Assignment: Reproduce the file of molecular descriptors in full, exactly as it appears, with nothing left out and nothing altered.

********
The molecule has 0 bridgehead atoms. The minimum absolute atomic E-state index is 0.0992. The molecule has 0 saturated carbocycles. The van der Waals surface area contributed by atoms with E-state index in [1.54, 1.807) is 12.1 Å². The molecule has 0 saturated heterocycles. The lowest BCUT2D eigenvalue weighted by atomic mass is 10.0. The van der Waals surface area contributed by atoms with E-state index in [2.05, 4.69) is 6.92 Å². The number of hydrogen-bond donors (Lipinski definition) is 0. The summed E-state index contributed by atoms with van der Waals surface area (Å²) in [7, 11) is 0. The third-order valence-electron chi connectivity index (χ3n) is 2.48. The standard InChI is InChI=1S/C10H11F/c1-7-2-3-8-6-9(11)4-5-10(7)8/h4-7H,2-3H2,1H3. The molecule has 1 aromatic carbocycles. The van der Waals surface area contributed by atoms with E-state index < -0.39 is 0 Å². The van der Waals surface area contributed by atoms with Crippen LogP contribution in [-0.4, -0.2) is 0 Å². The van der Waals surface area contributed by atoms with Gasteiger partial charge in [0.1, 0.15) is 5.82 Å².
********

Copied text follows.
The molecule has 0 bridgehead atoms. The minimum absolute atomic E-state index is 0.0992. The molecule has 0 saturated carbocycles. The van der Waals surface area contributed by atoms with E-state index in [1.54, 1.807) is 12.1 Å². The molecule has 0 saturated heterocycles. The lowest BCUT2D eigenvalue weighted by atomic mass is 10.0. The van der Waals surface area contributed by atoms with E-state index in [2.05, 4.69) is 6.92 Å². The number of hydrogen-bond donors (Lipinski definition) is 0. The summed E-state index contributed by atoms with van der Waals surface area (Å²) in [7, 11) is 0. The third-order valence-electron chi connectivity index (χ3n) is 2.48. The standard InChI is InChI=1S/C10H11F/c1-7-2-3-8-6-9(11)4-5-10(7)8/h4-7H,2-3H2,1H3. The molecule has 1 aromatic carbocycles. The van der Waals surface area contributed by atoms with E-state index < -0.39 is 0 Å². The van der Waals surface area contributed by atoms with Crippen LogP contribution in [-0.4, -0.2) is 0 Å². The van der Waals surface area contributed by atoms with Gasteiger partial charge in [0.1, 0.15) is 5.82 Å².